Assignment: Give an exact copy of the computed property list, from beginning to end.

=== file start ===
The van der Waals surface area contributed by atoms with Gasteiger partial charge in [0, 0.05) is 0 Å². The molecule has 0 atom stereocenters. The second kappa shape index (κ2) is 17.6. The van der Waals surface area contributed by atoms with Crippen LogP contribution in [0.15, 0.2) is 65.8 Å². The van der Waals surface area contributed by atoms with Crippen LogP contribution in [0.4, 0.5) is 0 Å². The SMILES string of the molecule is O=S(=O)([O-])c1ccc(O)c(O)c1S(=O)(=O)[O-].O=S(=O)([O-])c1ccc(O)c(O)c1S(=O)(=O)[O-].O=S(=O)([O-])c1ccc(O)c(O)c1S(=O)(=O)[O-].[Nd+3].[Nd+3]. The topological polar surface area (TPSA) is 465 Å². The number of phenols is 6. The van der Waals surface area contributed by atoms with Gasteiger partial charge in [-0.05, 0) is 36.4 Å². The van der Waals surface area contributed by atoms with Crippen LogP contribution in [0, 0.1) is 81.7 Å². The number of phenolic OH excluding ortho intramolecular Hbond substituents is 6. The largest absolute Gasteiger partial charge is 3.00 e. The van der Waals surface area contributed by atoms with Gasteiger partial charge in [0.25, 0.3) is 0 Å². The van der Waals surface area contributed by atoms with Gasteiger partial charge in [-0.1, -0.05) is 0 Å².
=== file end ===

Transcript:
The van der Waals surface area contributed by atoms with Gasteiger partial charge in [0, 0.05) is 0 Å². The molecule has 0 atom stereocenters. The second kappa shape index (κ2) is 17.6. The van der Waals surface area contributed by atoms with Crippen LogP contribution in [0.15, 0.2) is 65.8 Å². The van der Waals surface area contributed by atoms with Crippen LogP contribution in [0.4, 0.5) is 0 Å². The SMILES string of the molecule is O=S(=O)([O-])c1ccc(O)c(O)c1S(=O)(=O)[O-].O=S(=O)([O-])c1ccc(O)c(O)c1S(=O)(=O)[O-].O=S(=O)([O-])c1ccc(O)c(O)c1S(=O)(=O)[O-].[Nd+3].[Nd+3]. The topological polar surface area (TPSA) is 465 Å². The number of phenols is 6. The van der Waals surface area contributed by atoms with Gasteiger partial charge in [-0.05, 0) is 36.4 Å². The van der Waals surface area contributed by atoms with Crippen LogP contribution in [0, 0.1) is 81.7 Å². The number of phenolic OH excluding ortho intramolecular Hbond substituents is 6. The largest absolute Gasteiger partial charge is 3.00 e. The van der Waals surface area contributed by atoms with Gasteiger partial charge in [0.25, 0.3) is 0 Å². The van der Waals surface area contributed by atoms with Gasteiger partial charge in [-0.1, -0.05) is 0 Å².